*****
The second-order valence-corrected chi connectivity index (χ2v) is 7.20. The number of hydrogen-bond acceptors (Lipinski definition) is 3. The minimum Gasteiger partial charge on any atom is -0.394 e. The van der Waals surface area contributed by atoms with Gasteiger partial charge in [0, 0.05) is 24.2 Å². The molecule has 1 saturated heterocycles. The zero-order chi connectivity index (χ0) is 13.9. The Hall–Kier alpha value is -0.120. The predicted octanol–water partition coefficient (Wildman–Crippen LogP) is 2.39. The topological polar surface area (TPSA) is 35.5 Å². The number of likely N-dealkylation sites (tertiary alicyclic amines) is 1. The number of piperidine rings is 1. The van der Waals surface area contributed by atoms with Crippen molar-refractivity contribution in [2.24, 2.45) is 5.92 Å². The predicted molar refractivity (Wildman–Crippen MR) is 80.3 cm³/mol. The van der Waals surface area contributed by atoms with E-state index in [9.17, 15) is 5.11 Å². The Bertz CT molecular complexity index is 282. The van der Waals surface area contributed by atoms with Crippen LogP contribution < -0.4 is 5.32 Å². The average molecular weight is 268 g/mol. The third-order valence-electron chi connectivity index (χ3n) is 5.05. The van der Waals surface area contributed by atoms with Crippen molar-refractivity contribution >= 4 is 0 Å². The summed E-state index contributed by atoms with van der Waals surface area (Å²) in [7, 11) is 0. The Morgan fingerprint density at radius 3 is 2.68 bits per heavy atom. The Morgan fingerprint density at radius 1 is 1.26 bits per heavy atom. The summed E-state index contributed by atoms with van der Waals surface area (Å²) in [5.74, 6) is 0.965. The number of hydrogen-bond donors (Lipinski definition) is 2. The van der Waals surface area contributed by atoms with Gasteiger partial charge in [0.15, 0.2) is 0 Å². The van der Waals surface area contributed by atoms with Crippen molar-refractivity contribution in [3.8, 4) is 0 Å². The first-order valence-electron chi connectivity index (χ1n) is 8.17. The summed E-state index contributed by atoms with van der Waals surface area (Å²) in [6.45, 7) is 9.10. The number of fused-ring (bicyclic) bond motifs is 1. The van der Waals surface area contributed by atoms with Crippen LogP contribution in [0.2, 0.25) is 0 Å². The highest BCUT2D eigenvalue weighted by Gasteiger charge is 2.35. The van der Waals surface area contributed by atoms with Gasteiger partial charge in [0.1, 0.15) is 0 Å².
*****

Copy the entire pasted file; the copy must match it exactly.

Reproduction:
The second-order valence-corrected chi connectivity index (χ2v) is 7.20. The number of hydrogen-bond acceptors (Lipinski definition) is 3. The minimum Gasteiger partial charge on any atom is -0.394 e. The van der Waals surface area contributed by atoms with Gasteiger partial charge in [0, 0.05) is 24.2 Å². The molecule has 1 saturated heterocycles. The zero-order chi connectivity index (χ0) is 13.9. The Hall–Kier alpha value is -0.120. The predicted octanol–water partition coefficient (Wildman–Crippen LogP) is 2.39. The topological polar surface area (TPSA) is 35.5 Å². The number of likely N-dealkylation sites (tertiary alicyclic amines) is 1. The number of piperidine rings is 1. The van der Waals surface area contributed by atoms with Crippen molar-refractivity contribution in [2.24, 2.45) is 5.92 Å². The predicted molar refractivity (Wildman–Crippen MR) is 80.3 cm³/mol. The van der Waals surface area contributed by atoms with E-state index in [9.17, 15) is 5.11 Å². The Bertz CT molecular complexity index is 282. The van der Waals surface area contributed by atoms with Crippen LogP contribution < -0.4 is 5.32 Å². The average molecular weight is 268 g/mol. The third-order valence-electron chi connectivity index (χ3n) is 5.05. The van der Waals surface area contributed by atoms with Crippen molar-refractivity contribution >= 4 is 0 Å². The summed E-state index contributed by atoms with van der Waals surface area (Å²) in [7, 11) is 0. The Morgan fingerprint density at radius 3 is 2.68 bits per heavy atom. The Morgan fingerprint density at radius 1 is 1.26 bits per heavy atom. The summed E-state index contributed by atoms with van der Waals surface area (Å²) in [5.74, 6) is 0.965. The number of hydrogen-bond donors (Lipinski definition) is 2. The van der Waals surface area contributed by atoms with Gasteiger partial charge in [0.15, 0.2) is 0 Å². The van der Waals surface area contributed by atoms with Crippen molar-refractivity contribution in [3.8, 4) is 0 Å². The first-order valence-electron chi connectivity index (χ1n) is 8.17. The summed E-state index contributed by atoms with van der Waals surface area (Å²) in [6.45, 7) is 9.10. The number of fused-ring (bicyclic) bond motifs is 1. The van der Waals surface area contributed by atoms with Crippen LogP contribution in [0.2, 0.25) is 0 Å². The highest BCUT2D eigenvalue weighted by Gasteiger charge is 2.35. The van der Waals surface area contributed by atoms with Gasteiger partial charge in [0.1, 0.15) is 0 Å².